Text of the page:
ATLANTA — Proponents of College Football Playoff expansion are like kids on Christmas this holiday season.
They've ripped the wrapping paper off the gift, but before they open the packaging and play with the toy, they've moved on to unwrap the next present.
Here we are in mid-December, with the inaugural national semifinals and College Football Playoff National Championship Game looming, and calls for expanding the four-team playoff have already started.
ESPN.com polled 103 FBS coaches, and 44 percent of them were in favor of the postseason expanding to eight teams. That's not surprising, as bonus money would probably be owed to most or all of those in favor if they earned a playoff spot.
President Barack Obama even chimed in on the side of eight teams on The Herd with Colin Cowherd on ESPN Radio earlier this month (via AL.com). "[Expanding to four] was the right thing to do," he said, "and I suspect it'll end up being eight teams, and that'll be just about right."
If you're hoping for the playoff to be expanded anytime soon, you're going to be disappointed this holiday season.
It's not happening. Not for this generation of college football players, anyway.
"It's a four-team tournament for 12 years," College Football Playoff Executive Director Bill Hancock told B/R. "There hasn't been any discussion in our group about expanding."
Preservation of the regular season has been a top priority of the College Football Playoff selection committee, and nothing that took place this year has suggested that an expanded playoff and the relevance of the regular season can coexist.
"Regular-season football is the best thing we have going for us in college athletics," Hancock said. "Nobody wants to erode that. There is a tipping point, beyond which the postseason would begin to draw life out of the regular season. Nobody knows what that tipping point is, but it's not four. We know that. It could be eight, and it could be 16."
If the playoff expanded to eight, it's unlikely it would be approved by the conference commissioners unless their league champions were guaranteed automatic bids. That would almost certainly include one spot for the best team out of the "Group of Five," which would be Boise State this season.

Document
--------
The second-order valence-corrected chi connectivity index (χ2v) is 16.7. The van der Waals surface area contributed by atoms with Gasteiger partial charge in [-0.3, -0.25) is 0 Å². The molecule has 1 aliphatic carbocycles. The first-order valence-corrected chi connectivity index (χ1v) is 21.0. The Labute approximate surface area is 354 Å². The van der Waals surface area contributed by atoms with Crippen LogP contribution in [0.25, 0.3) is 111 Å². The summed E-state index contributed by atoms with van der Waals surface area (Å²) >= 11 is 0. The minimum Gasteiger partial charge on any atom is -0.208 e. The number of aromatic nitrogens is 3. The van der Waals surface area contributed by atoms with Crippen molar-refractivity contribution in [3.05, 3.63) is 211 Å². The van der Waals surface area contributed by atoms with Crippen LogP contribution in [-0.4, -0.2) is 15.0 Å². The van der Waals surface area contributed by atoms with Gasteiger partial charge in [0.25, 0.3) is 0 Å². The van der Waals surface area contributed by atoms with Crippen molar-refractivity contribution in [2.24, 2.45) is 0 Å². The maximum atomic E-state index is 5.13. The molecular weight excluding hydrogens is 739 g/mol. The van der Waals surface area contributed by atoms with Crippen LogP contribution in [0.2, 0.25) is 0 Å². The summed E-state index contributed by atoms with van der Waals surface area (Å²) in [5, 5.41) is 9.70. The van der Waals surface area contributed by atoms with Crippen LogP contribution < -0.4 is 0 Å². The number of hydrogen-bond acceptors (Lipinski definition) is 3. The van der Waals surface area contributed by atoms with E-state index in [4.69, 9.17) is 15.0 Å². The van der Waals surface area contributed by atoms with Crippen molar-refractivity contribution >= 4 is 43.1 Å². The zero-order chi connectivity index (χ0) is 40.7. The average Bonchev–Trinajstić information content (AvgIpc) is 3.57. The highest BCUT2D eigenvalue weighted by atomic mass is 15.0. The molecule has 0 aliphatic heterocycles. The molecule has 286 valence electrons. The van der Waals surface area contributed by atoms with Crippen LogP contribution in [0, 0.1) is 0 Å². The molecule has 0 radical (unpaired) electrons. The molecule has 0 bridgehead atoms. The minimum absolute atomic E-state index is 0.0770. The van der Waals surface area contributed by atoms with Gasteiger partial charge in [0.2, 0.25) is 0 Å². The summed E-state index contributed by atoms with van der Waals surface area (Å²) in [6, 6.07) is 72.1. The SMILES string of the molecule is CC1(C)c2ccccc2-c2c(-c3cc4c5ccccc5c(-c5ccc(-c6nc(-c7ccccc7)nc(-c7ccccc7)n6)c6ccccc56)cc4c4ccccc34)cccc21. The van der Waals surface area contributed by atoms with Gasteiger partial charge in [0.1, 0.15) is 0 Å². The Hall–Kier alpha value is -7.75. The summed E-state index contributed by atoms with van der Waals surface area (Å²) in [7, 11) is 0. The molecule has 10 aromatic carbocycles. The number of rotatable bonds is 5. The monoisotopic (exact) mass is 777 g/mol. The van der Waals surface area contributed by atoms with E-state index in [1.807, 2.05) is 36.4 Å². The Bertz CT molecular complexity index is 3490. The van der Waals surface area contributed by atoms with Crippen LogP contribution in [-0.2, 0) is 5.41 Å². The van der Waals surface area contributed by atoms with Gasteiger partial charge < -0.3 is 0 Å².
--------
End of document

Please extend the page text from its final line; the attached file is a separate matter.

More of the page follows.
Does an 11-2 Boise State team that's ranked 20th deserve a shot at the national title this year? Of course not. What about a Wisconsin team that won the Big Ten in 2012 with an 8-5 record and finished 4-4 in the conference? Nope.
The goal of the College Football Playoff should be to reward excellence, not grant access. An expansion to eight would favor access over excellence and permanently change what the goal should be.
A team that isn't deserving of being in the discussion getting hot and winning the title is far more detrimental to the sport and regular season than a squad that is deserving getting left out every once in a while is.
While the cries for expansion have been loud, they didn't come as a shock to Hancock or anybody associated with the College Football Playoff.
"It's not surprising," he said. "Within a couple of days of making the announcement about the playoff in June of 2012, people were already saying that it has to be more. Here we come out and have given folks the playoff they've been wanting, and they already wanted more."
Even though the quest for an expanded College Football Playoff will fall on deaf ears for the next decade-plus, the interest the four-team playoff has generated for regular fans and those fans who simply tune in for the biggest games is good for the sport.
"It's a sign that people love the game," Hancock said. "They want more college football. There's just so much passion for it."
Could television dollars and ratings change the perception among the sport's powerbrokers before the end of the 12-year contract? Absolutely.
The same tipping point in the fight to preserve the regular season would still exist regarding the value of regular-season television contracts, which skyrocketed under the old BCS structure. Scarcity of games in the postseason is a big reason why that interest and the dollars that come along with it exist in the first place.
College football just got a new toy, and it's going to play with it for 12 years.
Enjoy it for a little while before tossing it aside and moving on.
Barrett Sallee is the lead SEC college football writer and video analyst for Bleacher Report, as well as a co-host of the CFB Hangover on Bleacher Report Radio (Sundays, 9-11 a.m. ET) on Sirius 93, XM 208.